Well, active reading is great and all, but what am I supposed to do if I can't write in the book or read aloud in class? They need to actively read at home, too!
Are you saying you don't follow each and every single student home and stand over their precious shoulders as they do their homework? No? Just me?
For all you slackers, I came up with my "Metacog" chart: a graphic organizer and active reading all in one! (and there was much rejoicing)
Check it out!
It's pretty straightforward. Just to ensure that my darling little angels are reading and reading actively, I require them to copy this chart into their notebooks and fill it in as they read. I used this for homework on assigned novels and booktalk books.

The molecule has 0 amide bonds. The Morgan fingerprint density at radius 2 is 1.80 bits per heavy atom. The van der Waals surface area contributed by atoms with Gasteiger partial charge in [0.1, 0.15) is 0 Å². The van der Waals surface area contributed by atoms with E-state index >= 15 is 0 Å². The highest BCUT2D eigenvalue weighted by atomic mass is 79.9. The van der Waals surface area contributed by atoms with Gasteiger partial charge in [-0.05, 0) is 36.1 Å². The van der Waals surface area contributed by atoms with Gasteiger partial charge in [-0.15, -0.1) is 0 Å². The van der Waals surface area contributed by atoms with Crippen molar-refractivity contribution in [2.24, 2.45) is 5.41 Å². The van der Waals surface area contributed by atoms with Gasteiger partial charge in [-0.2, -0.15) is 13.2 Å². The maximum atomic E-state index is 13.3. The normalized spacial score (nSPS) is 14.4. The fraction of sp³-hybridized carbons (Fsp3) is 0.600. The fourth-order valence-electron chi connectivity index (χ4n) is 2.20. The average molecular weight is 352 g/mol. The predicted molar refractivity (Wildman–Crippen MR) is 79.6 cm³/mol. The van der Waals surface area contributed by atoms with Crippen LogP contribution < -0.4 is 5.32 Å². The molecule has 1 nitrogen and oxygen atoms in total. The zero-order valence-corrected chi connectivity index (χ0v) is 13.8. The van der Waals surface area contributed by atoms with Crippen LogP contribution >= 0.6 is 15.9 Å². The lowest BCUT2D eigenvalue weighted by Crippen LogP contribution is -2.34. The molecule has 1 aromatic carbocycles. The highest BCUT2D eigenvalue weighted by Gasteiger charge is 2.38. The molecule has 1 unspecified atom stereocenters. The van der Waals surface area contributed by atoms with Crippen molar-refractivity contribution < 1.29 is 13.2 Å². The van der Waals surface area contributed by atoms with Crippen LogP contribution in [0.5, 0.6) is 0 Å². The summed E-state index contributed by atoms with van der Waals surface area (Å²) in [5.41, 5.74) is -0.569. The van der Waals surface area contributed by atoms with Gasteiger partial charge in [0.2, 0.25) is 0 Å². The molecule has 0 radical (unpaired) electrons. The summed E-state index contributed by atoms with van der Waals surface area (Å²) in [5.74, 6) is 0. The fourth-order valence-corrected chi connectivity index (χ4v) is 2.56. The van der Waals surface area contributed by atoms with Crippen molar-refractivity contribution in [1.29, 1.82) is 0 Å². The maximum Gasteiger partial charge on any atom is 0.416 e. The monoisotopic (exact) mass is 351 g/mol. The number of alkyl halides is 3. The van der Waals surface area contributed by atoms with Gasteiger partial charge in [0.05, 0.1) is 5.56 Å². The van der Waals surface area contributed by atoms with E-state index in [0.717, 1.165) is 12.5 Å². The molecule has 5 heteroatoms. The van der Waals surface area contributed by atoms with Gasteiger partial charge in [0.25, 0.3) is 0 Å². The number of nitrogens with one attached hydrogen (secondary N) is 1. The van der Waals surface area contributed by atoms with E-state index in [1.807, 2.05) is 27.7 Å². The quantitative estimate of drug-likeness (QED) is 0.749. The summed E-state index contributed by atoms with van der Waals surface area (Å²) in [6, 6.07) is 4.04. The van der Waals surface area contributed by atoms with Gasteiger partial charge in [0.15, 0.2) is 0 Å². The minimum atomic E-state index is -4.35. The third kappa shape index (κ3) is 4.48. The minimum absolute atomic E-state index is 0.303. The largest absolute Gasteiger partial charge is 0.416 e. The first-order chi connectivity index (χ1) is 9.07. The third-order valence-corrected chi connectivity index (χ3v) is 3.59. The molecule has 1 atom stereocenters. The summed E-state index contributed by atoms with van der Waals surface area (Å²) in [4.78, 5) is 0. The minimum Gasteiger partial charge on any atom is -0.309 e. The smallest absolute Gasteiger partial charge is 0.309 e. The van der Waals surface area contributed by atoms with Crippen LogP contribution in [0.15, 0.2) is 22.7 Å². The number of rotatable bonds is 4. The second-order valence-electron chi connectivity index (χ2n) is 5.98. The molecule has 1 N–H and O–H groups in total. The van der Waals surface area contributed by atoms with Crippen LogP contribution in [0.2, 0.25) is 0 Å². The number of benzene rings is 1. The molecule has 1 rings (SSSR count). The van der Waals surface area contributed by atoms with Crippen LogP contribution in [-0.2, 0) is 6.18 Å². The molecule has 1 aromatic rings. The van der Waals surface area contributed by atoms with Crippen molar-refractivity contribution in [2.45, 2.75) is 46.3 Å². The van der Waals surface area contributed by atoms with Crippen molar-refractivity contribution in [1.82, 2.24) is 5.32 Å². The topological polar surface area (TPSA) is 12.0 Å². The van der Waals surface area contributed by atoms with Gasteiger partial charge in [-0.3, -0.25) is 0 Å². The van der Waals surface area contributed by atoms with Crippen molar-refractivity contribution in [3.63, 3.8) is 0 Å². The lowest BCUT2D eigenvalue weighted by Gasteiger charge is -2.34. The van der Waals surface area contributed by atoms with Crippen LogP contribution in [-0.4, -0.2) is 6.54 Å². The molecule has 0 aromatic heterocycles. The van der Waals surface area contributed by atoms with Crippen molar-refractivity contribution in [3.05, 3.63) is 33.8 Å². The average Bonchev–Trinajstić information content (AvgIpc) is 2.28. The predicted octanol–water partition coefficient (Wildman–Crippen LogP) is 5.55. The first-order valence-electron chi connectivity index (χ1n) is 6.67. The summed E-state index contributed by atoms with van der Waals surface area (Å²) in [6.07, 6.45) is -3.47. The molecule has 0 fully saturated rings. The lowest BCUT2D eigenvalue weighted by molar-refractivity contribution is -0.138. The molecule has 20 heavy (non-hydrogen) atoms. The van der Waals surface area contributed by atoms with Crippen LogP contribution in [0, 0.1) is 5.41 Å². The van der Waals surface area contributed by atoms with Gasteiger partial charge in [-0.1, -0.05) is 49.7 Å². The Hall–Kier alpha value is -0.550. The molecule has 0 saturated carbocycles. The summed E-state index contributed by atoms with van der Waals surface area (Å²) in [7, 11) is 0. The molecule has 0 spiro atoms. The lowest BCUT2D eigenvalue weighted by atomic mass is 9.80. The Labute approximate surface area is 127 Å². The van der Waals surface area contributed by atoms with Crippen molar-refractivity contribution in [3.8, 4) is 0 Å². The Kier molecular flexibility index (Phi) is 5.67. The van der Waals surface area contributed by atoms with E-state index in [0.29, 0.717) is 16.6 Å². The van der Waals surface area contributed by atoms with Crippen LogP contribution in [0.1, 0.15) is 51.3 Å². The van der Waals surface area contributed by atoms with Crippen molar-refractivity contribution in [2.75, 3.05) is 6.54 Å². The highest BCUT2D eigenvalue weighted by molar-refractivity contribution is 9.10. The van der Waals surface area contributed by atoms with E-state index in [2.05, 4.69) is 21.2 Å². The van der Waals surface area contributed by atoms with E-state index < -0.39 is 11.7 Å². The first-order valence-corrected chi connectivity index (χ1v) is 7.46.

Remind them that they don't write in the first column - that is just the title for the row. They write in the second and third column. The second column should be a brief description of the scene ("Ruby is talking to her therapist") and page number, just so they can't make up any ol' thing, and the third column is whatever their prediction/question, etc. is. They must complete each skill over the course of that reading assignment. They don't have to do it in order, of course, just have to make sure they do one of each.
As kids get the hang of it, feel free to have them fill out the chart themselves. Make more rows, and have them fill in multiple predictions/questions/comments/connections. They could do 5 comments and 2 questions for all I care. I just want them to actively read! This chart is easy, doesn't require your making copies, and (I think) effective.